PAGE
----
Karen Murdoch (far left) and members of the Camp Purple Live medical team receive their volunteer award from Minister of Health Dr Jonathan Coleman (second from right) at Government House in Wellington earlier this month.Supplied.
Karen Murdoch describes her voluntary work at Camp Purple Live, organised by Crohn’s & Colitis NZ Charitable Trust, as a “humbling experience" and "quite addictive”.
That is how the Hawke’s Bay District Health Board (HBDHB) Inflammatory Bowel Disease/Gastroenterology nurse, who attended both the inaugural children’s camp last year and this year’s held outside Christchurch in January, talks about the way the children on the camp deal with their diseases.
Crohn’s Disease and Ulcerative Colitis are chronic autoimmune diseases that affect the digestive system, and are collectively known as Inflammatory Bowel Disease (IBD).
IBD can cause debilitating pain, hospitalisations, repeat surgeries and a severely reduced quality of life, including for the growing number of children diagnosed with the disease, missed school days. There can also be social isolation due to the disease and/or symptoms. More efficient diagnosis and, it is believed, undetermined environmental factors have led to a growing population of sufferers. Unfortunately, New Zealand now has the highest incidence of IBD in the world per capita.
“Poo, bowel habits, it’s not a subject people want to talk about, therefore IBD is not really in the public domain,” Karen says matter-of-factly.
During the five-day Camp Purple Live attended by nine to 16-year-old sufferers of IBD (pictured below), their conditions are “normalised”, Karen says.
Even the medicines which control their conditions are part of the normal day, handed out with breakfast, lunch and dinner by a voluntary medical team of four gastroenterologists and five specialist nurses.
Earlier this month the camp's voluntary medical team, from all over New Zealand, were joint winners in the Health Care Provider Service Team Volunteers category at the Minister of Health Volunteer Awards held at Government House in Wellington.
Karen was on hand for the accolade, but the HBDHB colleague she inspired to tag along this year, Dr Malcolm Arnold (senior medical officer, gastroenterology), could not make it due to work commitments.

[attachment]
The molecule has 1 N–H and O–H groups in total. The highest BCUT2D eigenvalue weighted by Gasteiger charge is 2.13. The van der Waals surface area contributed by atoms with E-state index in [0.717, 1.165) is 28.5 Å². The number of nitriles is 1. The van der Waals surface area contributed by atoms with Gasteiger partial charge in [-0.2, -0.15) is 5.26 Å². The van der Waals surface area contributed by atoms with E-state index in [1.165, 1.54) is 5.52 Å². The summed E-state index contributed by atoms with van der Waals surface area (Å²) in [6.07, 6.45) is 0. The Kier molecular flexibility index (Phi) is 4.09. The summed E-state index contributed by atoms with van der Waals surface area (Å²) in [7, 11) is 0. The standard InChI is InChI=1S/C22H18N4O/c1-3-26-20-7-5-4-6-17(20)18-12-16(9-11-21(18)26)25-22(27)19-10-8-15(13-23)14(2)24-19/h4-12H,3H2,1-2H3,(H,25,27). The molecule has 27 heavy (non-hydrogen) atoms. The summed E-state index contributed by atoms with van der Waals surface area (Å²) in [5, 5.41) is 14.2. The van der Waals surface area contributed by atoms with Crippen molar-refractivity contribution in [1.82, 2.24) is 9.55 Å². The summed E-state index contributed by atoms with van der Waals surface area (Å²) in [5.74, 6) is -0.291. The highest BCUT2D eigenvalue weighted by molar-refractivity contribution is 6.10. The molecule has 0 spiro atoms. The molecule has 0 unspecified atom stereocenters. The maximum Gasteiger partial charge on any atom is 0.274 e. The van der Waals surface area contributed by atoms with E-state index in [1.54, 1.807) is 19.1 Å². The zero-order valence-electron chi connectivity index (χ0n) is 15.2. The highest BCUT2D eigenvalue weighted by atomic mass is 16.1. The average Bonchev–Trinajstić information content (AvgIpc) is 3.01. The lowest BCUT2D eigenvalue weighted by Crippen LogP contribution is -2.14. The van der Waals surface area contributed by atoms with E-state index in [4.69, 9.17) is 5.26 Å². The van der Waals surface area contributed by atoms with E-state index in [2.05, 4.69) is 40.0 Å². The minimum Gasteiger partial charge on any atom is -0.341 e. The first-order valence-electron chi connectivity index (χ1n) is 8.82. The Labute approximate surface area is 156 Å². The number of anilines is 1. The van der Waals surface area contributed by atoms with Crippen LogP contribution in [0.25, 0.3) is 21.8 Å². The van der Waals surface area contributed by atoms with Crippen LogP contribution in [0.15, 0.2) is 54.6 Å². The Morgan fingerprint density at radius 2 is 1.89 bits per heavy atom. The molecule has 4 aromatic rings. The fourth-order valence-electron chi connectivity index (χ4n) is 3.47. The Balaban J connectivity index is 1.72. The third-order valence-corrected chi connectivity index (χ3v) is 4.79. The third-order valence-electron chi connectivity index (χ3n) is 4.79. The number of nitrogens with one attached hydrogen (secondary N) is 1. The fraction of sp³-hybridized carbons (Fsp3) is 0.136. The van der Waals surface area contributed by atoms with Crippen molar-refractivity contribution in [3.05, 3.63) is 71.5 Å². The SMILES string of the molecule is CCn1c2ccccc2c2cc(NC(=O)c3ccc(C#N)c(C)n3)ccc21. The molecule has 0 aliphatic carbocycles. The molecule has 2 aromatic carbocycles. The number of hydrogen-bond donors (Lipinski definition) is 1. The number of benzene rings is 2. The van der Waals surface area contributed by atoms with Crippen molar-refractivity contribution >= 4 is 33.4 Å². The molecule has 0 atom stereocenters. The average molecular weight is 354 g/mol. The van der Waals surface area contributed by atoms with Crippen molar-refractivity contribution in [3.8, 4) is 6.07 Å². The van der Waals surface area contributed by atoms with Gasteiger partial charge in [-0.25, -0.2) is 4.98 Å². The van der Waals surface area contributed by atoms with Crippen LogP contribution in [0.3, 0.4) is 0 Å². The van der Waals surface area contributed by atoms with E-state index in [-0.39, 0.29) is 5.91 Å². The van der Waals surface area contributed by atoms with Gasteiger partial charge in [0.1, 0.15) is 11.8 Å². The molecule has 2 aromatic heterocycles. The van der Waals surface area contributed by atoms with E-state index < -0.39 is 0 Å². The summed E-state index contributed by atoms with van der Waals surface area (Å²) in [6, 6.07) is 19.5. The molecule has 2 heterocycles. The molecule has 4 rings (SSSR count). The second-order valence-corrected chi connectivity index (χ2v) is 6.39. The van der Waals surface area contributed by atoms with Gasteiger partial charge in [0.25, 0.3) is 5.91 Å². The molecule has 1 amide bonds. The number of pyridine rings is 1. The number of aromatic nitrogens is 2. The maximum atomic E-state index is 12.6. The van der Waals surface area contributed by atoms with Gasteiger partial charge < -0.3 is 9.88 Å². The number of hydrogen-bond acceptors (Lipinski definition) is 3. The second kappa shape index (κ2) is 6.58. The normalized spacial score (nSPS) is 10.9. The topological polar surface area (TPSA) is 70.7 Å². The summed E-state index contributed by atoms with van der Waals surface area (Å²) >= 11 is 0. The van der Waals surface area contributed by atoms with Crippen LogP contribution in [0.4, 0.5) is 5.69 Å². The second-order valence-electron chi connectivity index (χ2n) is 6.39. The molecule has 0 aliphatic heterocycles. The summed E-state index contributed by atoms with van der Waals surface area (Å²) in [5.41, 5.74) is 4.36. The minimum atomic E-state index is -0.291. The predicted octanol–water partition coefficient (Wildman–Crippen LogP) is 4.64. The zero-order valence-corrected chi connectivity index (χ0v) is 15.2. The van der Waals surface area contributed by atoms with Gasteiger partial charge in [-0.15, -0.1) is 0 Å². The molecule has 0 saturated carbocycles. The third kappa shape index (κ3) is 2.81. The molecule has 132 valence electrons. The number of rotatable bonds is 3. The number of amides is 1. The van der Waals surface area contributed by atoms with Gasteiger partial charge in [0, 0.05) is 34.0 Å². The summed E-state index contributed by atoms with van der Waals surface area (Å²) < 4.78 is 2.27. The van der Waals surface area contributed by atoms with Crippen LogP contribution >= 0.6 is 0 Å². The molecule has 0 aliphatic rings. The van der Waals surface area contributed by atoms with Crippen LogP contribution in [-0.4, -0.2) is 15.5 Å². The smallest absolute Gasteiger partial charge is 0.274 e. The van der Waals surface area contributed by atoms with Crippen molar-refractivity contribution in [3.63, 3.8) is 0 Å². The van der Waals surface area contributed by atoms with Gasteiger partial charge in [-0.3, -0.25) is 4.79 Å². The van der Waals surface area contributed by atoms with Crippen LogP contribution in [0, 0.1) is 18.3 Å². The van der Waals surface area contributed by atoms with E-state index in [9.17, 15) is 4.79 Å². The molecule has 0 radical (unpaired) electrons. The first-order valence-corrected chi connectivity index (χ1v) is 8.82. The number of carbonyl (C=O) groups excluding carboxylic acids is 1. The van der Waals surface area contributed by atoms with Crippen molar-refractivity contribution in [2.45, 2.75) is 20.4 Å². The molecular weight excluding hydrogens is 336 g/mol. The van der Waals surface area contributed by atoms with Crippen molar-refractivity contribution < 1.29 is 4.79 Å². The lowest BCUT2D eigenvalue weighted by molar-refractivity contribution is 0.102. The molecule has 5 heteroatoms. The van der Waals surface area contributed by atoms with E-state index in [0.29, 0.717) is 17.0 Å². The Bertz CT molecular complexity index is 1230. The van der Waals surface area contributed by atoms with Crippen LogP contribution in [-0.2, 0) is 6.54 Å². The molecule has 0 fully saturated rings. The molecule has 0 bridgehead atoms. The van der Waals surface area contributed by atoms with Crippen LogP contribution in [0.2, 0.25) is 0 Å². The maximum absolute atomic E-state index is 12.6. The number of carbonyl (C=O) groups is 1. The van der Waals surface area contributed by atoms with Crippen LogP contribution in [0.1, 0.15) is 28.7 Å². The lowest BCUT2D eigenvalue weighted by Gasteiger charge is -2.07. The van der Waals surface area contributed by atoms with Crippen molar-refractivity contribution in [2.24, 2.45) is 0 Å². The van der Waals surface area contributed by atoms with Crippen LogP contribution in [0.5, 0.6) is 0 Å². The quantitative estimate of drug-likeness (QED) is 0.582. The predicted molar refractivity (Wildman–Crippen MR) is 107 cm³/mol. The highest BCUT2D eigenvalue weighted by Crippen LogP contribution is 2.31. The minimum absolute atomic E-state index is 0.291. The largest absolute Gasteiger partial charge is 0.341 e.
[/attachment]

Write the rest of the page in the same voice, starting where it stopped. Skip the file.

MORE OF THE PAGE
Hawke’s Bay District Health Board (HBHDB) Camp Purple Live volunteers, Karen Murdoch and Dr Malcolm Arnold.
Karen and Malcolm gave up a week’s leave to attend the camp; Karen is on the organising committee, and both have been involved in fundraising to contribute to the $65,000 needed to hold it.
This year’s camp was entirely free of charge, including airfares, for the 48 children who attended. The team also organised a two-day seminar for 25 parents to provide education, support and an opportunity to network with other caregivers.
Karen says the camp offers the children a social network, including older teenagers who come back as volunteers.
“The social effects of IBD are huge - a lot of these kids are bullied,” she says. “Many of these children had never been to a camp before because of their disease. Unlike a school camp, everyone at this camp is receiving medical treatment, so they get the chance to feel like any other child or teenager.
“The camp builds self-confidence, independence, self-esteem, resilience and empowerment. All the things that kids get from camps. However the key difference is that they are doing this in a safe and supportive environment, geared to children with IBD.
“It is wonderful to see the growth in their confidence through the week. It is a humbling experience for us as medical people… quite addictive.”
As the camp is full of the rough and tumble activity associated with any children’s camp – including abseiling, kayaking, confidence courses and high swings - the medical staff are there to deal with the occasional accident, as well as dish out medicine and deal with flare ups in the children’s conditions.
Karen says she hopes the award will “increase awareness that this condition can affect children, because it is not known in the public domain” and, of course, help to raise funds for future camps.
She points out that the Hawke’s Bay District Health Board has played a role in the two camps to date, donating the majority of the necessary medical supplies, while staff have generously supported other fundraising activities.
If you would like to donate towards the 2017 Camp Purple Live go tohttps://givealittle.co.nz/org/camppurple
Footnote: The 2016 Minister of Health Volunteer Awards recognised and celebrated the invaluable contributions of volunteers to the health and disability sector in New Zealand, both in individual and team categories. To view all winners go to:
Crohn’s & Colitis Hawke’s Bay Support Group: